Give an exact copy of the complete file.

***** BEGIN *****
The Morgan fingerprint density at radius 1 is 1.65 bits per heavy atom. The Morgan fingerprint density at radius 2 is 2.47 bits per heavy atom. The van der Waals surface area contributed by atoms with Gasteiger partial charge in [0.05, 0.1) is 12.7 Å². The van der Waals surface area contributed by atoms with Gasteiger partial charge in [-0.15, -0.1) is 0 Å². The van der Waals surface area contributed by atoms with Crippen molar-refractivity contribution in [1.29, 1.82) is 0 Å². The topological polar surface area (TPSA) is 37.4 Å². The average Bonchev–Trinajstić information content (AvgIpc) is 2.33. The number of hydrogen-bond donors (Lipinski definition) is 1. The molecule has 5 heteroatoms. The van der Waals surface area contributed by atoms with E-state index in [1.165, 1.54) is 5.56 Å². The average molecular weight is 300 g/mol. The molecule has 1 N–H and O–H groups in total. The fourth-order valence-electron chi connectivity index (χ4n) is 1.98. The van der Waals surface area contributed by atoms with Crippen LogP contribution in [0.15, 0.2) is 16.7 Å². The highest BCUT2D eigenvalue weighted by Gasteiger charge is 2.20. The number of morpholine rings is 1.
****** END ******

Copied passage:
The Morgan fingerprint density at radius 1 is 1.65 bits per heavy atom. The Morgan fingerprint density at radius 2 is 2.47 bits per heavy atom. The van der Waals surface area contributed by atoms with Gasteiger partial charge in [0.05, 0.1) is 12.7 Å². The van der Waals surface area contributed by atoms with Gasteiger partial charge in [-0.15, -0.1) is 0 Å². The van der Waals surface area contributed by atoms with Crippen molar-refractivity contribution in [1.29, 1.82) is 0 Å². The topological polar surface area (TPSA) is 37.4 Å². The average Bonchev–Trinajstić information content (AvgIpc) is 2.33. The number of hydrogen-bond donors (Lipinski definition) is 1. The molecule has 5 heteroatoms. The van der Waals surface area contributed by atoms with E-state index in [1.165, 1.54) is 5.56 Å². The average molecular weight is 300 g/mol. The molecule has 1 N–H and O–H groups in total. The fourth-order valence-electron chi connectivity index (χ4n) is 1.98. The van der Waals surface area contributed by atoms with Crippen LogP contribution in [0.15, 0.2) is 16.7 Å². The highest BCUT2D eigenvalue weighted by Gasteiger charge is 2.20. The number of morpholine rings is 1.